He knelt down and scooped up a
handful of soil which he
examined minutely, then let it slip through his fingers. What had
just a year before been a grey, almost barren topsoil was now
brown and fertile. He looked up at the contours of the hills, just the hint of a smile on his face. A farmer testing the suitability of his land for bearing crops? No, it was
His Majesty King Bhumibol Adulyadej verifying the efficacy of one of his royal projects, designed to bring the land back from the devastation of the slash and burn
agriculture practiced by the Hilltribes.
The Thai Monarch is probably best known, universally, for his unbending resolve to improve the lives of each and every one of his people – a singular
dedication to their welfare which has been acclaimed from all corners of the world.
Starting very early in his reign and continuing to this day, the King, usually accompanied by the Queen and second daughter Princess Maha Chakri Sirindorn,
travelled to the far corners of the kingdom to learn first-hand from the farmers and peoples of the rural areas about their problems. Again, as with all his other interests,
the Monarch studies, observes, photographs and imbues himself with all the relevant knowledge and facts which he needs to move forward with recommendations, implementation of
beneficial projects and follow-up.
Even during the height of the 1970 insurgency movements – Muslim secessionists in the south, communists in the northeast and drug warlords staking out
their turf in the north - the King and the Royal Family totally disregarded their own personal safety and continued to travel to highly-dangerous areas to bring hope of a
better life to multitudes of rural dwellers.
A lasting image of the King is that of a man, often kneeling or sitting on the ground, poring over charts and topographical maps of the area, while
surrounded by local farmers and villagers discussing their problems.
It has been recorded that the King has spent more than 200 days per year, for more than three decades, in rural areas where he has initiated some 2,000
projects aimed solely at improving the well-being of his people.
Facing the development dilemma
The King’s philosophy to development problems has been to “keep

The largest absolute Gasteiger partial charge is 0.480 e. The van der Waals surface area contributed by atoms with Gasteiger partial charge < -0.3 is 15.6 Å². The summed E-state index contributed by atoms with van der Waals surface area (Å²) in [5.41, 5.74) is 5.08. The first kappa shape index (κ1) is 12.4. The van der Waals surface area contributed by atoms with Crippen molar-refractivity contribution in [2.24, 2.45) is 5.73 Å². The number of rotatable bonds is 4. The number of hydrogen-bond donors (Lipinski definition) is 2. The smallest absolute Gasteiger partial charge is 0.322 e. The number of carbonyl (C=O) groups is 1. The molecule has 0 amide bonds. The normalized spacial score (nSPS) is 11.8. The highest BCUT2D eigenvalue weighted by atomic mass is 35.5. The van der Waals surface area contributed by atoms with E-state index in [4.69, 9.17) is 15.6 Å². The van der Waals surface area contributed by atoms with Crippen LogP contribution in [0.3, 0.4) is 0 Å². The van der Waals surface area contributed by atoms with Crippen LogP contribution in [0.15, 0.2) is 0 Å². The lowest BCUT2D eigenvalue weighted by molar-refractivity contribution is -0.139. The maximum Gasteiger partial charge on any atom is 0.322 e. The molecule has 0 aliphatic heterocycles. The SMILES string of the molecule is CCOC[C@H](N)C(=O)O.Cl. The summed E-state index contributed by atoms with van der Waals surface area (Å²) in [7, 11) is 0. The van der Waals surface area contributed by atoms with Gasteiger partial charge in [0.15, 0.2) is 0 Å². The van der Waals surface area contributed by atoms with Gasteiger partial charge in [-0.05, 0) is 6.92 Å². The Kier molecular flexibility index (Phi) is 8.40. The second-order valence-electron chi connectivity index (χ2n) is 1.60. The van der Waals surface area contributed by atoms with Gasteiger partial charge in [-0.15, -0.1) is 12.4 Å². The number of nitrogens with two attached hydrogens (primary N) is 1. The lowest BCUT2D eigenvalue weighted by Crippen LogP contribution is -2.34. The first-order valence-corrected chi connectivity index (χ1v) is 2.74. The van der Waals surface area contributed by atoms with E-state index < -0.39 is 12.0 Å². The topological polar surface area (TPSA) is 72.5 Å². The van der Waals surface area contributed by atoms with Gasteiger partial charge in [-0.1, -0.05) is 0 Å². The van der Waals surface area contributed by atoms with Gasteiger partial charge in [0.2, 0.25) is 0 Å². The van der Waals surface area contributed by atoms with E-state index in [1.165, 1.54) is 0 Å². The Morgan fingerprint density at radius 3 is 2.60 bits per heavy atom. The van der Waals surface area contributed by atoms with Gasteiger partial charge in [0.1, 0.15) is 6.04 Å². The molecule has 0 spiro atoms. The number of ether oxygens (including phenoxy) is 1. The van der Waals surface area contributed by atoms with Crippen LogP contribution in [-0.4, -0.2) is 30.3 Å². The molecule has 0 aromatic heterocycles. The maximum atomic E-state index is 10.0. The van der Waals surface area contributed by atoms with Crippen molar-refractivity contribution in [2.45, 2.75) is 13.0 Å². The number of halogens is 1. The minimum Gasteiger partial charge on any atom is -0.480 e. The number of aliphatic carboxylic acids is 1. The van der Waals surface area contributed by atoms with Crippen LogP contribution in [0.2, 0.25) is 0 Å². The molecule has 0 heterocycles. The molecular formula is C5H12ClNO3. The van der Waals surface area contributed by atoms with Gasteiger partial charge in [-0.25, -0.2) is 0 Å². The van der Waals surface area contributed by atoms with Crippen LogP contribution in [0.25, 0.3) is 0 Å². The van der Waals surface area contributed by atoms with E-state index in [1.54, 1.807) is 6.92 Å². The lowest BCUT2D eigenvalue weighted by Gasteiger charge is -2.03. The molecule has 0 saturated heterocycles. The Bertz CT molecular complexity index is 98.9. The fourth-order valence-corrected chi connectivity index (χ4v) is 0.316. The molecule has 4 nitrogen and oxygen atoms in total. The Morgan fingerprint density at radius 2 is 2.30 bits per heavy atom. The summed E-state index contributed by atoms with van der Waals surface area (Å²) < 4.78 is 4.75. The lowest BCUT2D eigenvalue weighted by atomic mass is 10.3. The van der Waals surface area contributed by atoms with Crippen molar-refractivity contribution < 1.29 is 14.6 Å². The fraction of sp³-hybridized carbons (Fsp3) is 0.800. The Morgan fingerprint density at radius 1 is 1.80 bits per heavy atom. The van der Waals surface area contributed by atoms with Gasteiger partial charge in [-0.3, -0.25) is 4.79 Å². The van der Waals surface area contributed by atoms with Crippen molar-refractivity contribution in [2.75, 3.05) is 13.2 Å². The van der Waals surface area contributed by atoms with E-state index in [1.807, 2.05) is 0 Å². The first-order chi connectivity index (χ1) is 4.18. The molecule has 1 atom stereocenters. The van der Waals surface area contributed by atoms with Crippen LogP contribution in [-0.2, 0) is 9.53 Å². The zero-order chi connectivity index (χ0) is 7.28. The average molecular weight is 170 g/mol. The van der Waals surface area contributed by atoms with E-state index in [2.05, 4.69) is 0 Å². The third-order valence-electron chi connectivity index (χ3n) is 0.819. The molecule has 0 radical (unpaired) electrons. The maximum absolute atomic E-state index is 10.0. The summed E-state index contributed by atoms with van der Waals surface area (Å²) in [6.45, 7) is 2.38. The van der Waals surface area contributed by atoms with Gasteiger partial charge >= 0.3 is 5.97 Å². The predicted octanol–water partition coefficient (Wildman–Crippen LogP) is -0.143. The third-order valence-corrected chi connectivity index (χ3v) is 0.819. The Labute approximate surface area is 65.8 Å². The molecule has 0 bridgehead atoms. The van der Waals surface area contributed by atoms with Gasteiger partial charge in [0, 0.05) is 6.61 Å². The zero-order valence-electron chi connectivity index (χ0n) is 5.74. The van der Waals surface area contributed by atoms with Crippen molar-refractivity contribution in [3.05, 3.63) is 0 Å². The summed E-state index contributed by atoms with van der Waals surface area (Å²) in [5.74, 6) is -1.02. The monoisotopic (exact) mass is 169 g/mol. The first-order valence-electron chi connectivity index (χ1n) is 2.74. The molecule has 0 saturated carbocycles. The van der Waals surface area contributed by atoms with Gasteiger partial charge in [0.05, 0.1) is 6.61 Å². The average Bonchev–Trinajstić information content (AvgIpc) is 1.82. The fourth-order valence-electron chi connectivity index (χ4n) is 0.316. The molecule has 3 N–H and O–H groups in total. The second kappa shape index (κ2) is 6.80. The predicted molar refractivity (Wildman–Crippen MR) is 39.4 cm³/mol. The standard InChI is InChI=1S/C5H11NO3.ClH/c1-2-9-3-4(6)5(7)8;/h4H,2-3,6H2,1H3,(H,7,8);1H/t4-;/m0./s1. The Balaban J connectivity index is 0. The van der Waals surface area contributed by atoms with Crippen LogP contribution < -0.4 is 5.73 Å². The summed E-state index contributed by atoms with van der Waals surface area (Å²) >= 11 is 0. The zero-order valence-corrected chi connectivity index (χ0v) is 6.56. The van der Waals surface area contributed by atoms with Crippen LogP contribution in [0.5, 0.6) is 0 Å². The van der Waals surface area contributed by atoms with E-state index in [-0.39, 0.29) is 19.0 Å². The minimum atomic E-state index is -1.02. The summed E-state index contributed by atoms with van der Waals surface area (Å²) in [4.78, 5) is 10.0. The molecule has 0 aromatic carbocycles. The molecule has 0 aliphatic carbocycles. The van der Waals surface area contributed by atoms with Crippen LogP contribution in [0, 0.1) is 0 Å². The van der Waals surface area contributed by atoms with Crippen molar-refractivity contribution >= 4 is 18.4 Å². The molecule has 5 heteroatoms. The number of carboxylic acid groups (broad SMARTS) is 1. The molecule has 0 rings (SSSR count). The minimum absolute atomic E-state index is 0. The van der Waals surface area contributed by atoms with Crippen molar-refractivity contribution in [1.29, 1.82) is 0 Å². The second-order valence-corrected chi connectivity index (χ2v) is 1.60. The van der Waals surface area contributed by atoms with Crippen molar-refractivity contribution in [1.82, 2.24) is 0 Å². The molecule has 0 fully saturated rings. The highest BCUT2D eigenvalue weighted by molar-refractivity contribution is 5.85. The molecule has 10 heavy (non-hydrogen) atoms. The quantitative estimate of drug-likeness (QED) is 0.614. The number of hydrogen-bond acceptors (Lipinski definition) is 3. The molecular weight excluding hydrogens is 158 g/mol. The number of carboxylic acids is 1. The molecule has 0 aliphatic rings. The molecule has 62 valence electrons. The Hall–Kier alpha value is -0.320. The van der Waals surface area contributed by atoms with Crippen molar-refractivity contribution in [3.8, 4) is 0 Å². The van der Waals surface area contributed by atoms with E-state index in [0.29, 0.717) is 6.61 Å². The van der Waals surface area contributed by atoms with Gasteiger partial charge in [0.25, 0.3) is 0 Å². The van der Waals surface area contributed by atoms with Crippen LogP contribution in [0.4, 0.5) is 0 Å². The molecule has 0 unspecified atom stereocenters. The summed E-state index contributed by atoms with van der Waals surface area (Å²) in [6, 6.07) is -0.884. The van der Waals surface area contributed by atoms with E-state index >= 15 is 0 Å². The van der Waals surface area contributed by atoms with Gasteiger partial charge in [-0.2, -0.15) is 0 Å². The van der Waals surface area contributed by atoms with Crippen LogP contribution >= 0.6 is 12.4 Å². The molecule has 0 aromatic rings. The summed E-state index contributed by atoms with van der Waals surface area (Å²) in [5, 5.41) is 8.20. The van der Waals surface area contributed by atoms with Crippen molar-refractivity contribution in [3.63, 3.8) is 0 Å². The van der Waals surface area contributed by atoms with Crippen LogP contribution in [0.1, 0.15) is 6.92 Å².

it simple” - relying on an intimate knowledge of Nature and her
immutable law, such as using fresh water to flush out polluted water or dilute it through utilization of normal tidal fluctuations. The ubiquitous water hyacinth too can be
‘harnessed’ to absorb pollutants.
The results of any development, the King asserts, must reach the people directly as a means of overcoming immediate problems, translating
into “enough to live, enough to eat”, while looking at a longer-term result of “living well and eating well.”
King Bhumibol Adulyadej
reviewing maps and listening to progress reports on 2 October 1993, after appointing Privy Counsellor Mr. Chulanop Sanitwong Na Ayuthaya to administrate the functions at the
“Pak Phanang Waterway Area Development Project”, first implemented by His Majesty in 1992, at the Thaksin Rachaniwed Royal Residence.
His Majesty compares this to using “adharma” (evil) to fight evil, observing that both pollution and the water weed are a menace, but they can
be used to counteract each other, thus lessening the damage to the environment.
The King himself practices this “simple approach” and brings an almost “folksy” approach to which the people can readily relate. He studies and
deliberates exhaustively on the particular project and then reveals his thinking in short, easy-to-grasp titles. The very simplicity belies the profundity of the philosophy,
for each title reflects a much deeper insight into a given problem and often, at the same time, hints at the mode of operation to be employed.
One example, such as “Good water chases bad” refers to the hyacinth/water pollution analogy above. Four waters, three tastes; three forests, four
benefits; reforestation without planting; and, our loss is our gain are some other examples.